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Branded Kids and the Diabolical Depot

I’ve been reading a lot about advertising’s effect on kids and the general over-prominence of big corporate brands in our culture lately, as I’ve cruised through Packaging Girlhood and Consuming Kids (Red Pill Parent bibles, by the way: and Packaging Boyhood, by the same authors, was just published in October).  But I had an opportunity to see a disturbing example of this recently that really hit home.  My second-grade daughter’s class did what they called a Community Scrapbook – each student was assigned an artifact to find and include in the scrapbook, such as “An autograph from a police officer or elected official” – that sort of thing.  My daughter brought the book home.  For the assignment to find a “Crayon rubbing of a decoration found on a building” – which you would think might be an architectural feature maybe, a sign, a year built plaque or something – the student did a rubbing of the words “McDonald’s Playplace” and included a hash brown wrapper and a fry box on the scrapbook page.  For “Take out menu from a restaurant in the community” – of which there are not a great many, but plenty of local, independent restaurants: pizza, Asian, sushi at least – the student included a Subway menu.  For “A picture of something that shows an industry in our community” – admittedly, that’s tough, and a lot of people might confuse “business” with “industry” – but we’re rocking the home improvement and landscaping around here, that’s for sure, and there’s plenty of medical and fitness and pet-related places.  The student’s page was a big splash of branding for Home Depot, with a picture of him in a Home Depot hat, holding a power tool of some sort.  So: McDonald’s, Subway, Home Depot.  Ubiquitous brands, ubiquitous companies.  Already firmly entrenched in the minds of suburban Georgia second graders.  Customers from cradle to grave indeed.

But yes, I mentioned home improvement as an industry, so yes, Home Depot counts in that department.  But what does that say about us here, that home improvement is so important?  When I was growing up, it was a rare and wonderful occasion when someone got an addition, had a tree taken down or had their roof redone.  We’d hear the trucks and stand out in the street to watch the spectacle, because it was so rare and fascinating. I don’t recall my parents ever painting or replacing carpet, let alone upgrading to stainless or granite.  And my childhood was just fine – I only later became aware of where my neighborhood might have fit in the hierarchy of Northern Virginia status.  But here: good lord – hardly a day goes by when I’m not hearing roofing hammers, a wood chipper or a power washer, or seeing a contractor’s truck in the neighborhood or a sign in somebody’s yard.  When did our houses become so unacceptable?  When did it become so important to constantly upgrade, and re-do and improve, improve, improve?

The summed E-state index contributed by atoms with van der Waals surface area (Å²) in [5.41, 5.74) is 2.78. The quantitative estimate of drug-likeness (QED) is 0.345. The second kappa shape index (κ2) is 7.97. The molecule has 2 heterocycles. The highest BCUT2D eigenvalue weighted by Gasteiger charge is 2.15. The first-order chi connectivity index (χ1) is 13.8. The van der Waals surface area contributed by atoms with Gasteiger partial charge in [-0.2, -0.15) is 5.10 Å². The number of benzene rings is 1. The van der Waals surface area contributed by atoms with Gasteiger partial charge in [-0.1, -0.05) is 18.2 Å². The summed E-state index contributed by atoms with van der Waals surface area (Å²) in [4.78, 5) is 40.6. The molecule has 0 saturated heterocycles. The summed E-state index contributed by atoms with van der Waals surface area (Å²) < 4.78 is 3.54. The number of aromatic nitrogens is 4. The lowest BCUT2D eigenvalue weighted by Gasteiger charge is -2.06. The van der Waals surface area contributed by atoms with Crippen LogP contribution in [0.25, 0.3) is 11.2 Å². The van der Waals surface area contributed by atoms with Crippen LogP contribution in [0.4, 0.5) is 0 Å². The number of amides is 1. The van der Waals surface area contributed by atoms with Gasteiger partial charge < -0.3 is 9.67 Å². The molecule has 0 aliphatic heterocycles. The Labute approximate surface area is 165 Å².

Now Red Pill Parents, here’s the point: what is the message that this sends to our kids?  I truly believe that one of the most important lessons we can teach our kids is this: to be OK with what they’ve got.  Learning that will save them so much suffering later in life.  Well when we as parents are not OK with what we’ve got, our kids are going to internalize that, no matter what we say.  And taking a house — an ordinary, wonderful, loving home (granite countertops or otherwise) — which is the center of a kid’s universe, and perfect to a kid — and constantly changing it, “improving” it, tells them several things: 1) that this house, this object, is worthy of a lot of time and expense (as opposed to enriching experiences, hobbies, travel, relationships, etc.), 2) that the condition of their house is somehow tied to their worth as a person (if it’s so important to so many people, it must be important to me!) 3) that when Home Depot calls, they should listen, and ultimately they will never be happy with their house the way it is.  They will fret over not having granite.  They will devote an awful lot of time to improving that house, at the expense of other, way more important things.  They may even go into debt, the drive to have a worthy house will become so important.  How many of you reading this are living these consequences?  Do you really want your kids to live them too?

Home Depot has created an industry indeed.  And they’re recruiting customers very young, with their weekend workshops.  Ask the boy in my daughter’s class.  Where do you suppose he got the hat?

{ 1 comment… read it below or add one }

Anastasia January 10, 2010 at 10:28 pm

Buy, Buy Baby: How Consumer Culture Manipulates Parents and Harms Young Minds by Susan Gregory Thomas is also a great read on this topic.

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